Ten minutes on Twitter — if one wanders cautiously outside the elitist libtard echo-chamber that is my natural home — demonstrates that one of the alt-right’s very favorite things is the creation of memes, especially ones targeting the Democratic candidate for president.
Here’s a recent favorite:
The allegation being that, while working as a staff attorney on the Watergate Investigation, Hillary was fired for unethical behaviour, thus “proving” forty years of corruption, concerted attempts to destroy the United States and its constitution, and general evil naughtiness.
In fact, two seconds on Google will show the assertion is nonsense, and that Clinton remained on the Watergate Committee until Richard Nixon resigned and the Committee’s business was concluded. Here’s just two take-downs, from leading (and politically neutral) urban myth sites — Snopes and UrbanMyths.
So what does this meme actually demonstrate? That Clinton has been subject to counter-factual right-wing smears for decades, of course — but something more important, too. It illustrates that she has been working as a public servant, at the heart of American politics, for over forty years. The emails that the alt-right go on and on and on and on about actually show the same thing: a dedicated, compassionate professional doing her job, day after day. No, of course she isn't perfect. Do you know anybody who is? Especially a politician, particularly one who's spent decades making judgement calls? But also — have you seen the choice? (And don’t start bleating to me about “Dr” Jill Stein. She’s a clueless dilettante.)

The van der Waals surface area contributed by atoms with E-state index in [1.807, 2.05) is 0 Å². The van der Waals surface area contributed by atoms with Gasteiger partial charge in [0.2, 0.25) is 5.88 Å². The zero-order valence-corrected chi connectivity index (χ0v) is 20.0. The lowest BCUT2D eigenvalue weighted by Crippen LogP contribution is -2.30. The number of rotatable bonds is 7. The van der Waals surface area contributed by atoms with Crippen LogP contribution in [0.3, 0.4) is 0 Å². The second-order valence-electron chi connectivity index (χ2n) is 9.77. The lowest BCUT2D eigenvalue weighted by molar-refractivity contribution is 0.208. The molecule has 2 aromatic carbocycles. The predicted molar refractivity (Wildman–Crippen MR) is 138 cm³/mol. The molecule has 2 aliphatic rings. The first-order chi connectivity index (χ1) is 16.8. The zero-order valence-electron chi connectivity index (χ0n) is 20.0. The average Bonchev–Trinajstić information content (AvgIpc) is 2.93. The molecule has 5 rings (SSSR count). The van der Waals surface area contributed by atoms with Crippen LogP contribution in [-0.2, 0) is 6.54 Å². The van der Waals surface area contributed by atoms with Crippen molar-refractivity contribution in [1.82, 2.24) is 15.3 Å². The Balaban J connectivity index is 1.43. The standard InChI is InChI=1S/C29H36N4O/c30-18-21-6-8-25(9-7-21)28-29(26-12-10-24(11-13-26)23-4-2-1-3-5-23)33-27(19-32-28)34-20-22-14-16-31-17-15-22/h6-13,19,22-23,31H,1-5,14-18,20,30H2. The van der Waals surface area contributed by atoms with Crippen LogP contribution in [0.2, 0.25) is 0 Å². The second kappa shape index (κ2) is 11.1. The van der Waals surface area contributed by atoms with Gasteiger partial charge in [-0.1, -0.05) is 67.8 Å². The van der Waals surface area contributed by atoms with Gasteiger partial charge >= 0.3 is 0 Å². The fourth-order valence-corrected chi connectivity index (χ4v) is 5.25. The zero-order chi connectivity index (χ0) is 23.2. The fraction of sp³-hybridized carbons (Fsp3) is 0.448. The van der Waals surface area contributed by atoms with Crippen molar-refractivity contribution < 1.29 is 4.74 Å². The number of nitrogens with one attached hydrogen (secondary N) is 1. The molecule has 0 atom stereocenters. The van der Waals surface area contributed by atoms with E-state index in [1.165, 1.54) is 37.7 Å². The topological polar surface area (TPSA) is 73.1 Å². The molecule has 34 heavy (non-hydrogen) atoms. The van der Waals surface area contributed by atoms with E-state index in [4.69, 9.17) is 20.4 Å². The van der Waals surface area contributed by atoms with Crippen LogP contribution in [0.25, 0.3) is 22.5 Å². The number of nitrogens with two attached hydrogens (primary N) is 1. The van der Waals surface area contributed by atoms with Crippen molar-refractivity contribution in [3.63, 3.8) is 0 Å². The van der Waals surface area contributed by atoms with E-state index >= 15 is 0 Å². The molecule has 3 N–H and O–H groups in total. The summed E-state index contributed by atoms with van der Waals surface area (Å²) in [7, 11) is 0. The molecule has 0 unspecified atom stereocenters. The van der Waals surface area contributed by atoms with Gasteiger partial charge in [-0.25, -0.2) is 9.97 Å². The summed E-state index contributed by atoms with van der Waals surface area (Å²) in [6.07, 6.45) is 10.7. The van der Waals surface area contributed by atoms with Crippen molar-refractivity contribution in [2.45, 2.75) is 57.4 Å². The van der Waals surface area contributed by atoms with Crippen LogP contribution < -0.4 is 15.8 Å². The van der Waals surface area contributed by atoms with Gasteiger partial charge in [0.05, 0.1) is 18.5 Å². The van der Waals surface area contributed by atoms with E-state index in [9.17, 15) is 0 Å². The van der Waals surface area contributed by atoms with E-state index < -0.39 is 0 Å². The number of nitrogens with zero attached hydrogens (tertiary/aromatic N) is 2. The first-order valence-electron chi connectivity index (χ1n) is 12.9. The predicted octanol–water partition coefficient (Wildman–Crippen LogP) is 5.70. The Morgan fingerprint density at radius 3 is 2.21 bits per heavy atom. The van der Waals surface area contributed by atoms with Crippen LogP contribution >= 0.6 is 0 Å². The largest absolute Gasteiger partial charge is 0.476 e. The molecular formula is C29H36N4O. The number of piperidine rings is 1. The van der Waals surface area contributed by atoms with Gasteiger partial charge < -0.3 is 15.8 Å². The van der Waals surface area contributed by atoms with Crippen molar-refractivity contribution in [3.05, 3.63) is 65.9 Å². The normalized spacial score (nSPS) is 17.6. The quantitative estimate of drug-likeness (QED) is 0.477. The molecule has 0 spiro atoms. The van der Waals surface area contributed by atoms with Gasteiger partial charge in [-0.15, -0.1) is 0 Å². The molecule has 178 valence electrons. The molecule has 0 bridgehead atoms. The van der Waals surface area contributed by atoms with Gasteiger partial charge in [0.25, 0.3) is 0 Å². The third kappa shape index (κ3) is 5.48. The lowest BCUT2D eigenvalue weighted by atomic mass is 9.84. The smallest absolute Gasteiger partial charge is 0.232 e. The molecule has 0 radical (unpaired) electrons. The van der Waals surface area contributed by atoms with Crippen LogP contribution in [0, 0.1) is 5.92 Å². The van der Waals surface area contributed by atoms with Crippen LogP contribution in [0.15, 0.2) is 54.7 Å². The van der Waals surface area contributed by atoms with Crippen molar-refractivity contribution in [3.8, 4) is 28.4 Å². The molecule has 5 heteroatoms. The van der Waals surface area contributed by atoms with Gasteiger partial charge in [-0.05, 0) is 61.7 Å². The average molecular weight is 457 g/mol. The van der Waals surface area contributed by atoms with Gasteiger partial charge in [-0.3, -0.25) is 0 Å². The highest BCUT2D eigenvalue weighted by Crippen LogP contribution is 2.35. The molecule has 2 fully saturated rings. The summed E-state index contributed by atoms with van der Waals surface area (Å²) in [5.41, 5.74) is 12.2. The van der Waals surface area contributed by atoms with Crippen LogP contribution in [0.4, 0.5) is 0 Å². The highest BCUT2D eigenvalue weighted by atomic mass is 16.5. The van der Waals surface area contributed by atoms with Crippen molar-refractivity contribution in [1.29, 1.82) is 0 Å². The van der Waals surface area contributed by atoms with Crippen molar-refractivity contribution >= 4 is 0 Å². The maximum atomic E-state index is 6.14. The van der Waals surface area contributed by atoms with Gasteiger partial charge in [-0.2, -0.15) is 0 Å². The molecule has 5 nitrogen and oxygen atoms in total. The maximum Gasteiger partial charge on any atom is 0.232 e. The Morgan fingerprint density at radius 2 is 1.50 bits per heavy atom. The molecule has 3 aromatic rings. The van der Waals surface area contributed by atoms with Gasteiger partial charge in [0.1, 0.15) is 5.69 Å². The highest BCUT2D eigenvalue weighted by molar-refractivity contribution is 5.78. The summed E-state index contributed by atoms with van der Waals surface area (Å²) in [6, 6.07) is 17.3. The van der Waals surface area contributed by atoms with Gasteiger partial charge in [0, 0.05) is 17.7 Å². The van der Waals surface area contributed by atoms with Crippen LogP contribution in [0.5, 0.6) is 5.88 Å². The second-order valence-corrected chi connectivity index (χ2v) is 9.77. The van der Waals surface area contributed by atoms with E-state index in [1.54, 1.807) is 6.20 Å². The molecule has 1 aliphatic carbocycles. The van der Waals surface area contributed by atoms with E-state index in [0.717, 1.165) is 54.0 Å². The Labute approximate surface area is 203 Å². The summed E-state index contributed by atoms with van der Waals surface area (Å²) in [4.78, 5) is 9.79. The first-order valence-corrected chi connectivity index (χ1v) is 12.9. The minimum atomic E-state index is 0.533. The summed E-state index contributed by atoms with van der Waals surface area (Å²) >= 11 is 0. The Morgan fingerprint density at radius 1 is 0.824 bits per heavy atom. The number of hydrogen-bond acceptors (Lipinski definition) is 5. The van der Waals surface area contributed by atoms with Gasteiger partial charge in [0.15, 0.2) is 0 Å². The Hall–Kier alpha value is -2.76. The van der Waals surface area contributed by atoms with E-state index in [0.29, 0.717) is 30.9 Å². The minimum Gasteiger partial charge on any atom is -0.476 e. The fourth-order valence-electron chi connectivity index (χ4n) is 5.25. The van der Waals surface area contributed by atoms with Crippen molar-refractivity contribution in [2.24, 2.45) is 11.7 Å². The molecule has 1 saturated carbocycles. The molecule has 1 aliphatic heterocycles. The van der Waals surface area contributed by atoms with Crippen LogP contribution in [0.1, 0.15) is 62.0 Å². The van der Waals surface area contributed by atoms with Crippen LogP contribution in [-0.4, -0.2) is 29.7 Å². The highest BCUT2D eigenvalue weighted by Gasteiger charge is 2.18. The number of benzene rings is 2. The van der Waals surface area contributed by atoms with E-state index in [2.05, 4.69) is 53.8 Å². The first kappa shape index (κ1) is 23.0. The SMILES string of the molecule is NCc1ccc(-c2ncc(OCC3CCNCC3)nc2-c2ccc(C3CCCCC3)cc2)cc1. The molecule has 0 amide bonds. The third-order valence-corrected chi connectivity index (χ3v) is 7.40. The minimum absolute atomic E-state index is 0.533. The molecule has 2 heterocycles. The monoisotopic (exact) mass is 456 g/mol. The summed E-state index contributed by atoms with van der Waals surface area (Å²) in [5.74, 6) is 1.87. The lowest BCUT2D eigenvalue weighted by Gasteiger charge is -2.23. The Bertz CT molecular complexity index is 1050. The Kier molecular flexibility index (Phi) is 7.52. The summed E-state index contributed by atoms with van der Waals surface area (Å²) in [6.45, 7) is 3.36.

Trump, of course, has never held elected office, nor spent a moment of his gilded life working for the good of the people, in any role. As a matter of interest, what was he doing in 1975, you may ask, when Clinton was on the Watergate Investigation? Well, in 1973 the Department of Justice sued Trump Management for a concerted policy of discrimination against African Americans in buildings they owned — a practice that included attaching a piece of paper to applications with the letter C for “colored” on it. In 1975, Trump and his father were finally compelled to sign an agreement with plans to desegregate their properties. You’ll be unsurprised to hear this was not discussed during his outreach spectacle in Detroit on Saturday night.
Within this meme, therefore, is interesting truth — but the opposite of that claimed by people who hate Hillary with a pathological fury that’s hard to comprehend, and borders on disturbing (have a brief look at the #SickHillary tag on Twitter, to see how luridly obsessed these people are). The Internet is creaking under the weight of this bullshit, gleefully brandished and recycled by people who — despite the insight they feel they have on politics — deploy grammar that makes my eyes bleed (and yes, I know I keep going on about this like some dreary elitist bore, but if you can’t learn the simple rules of apostrophe use then I’ll be damned if I’ll take your word on the complex issues of international political praxis. Or even the best place to buy a breakfast burrito).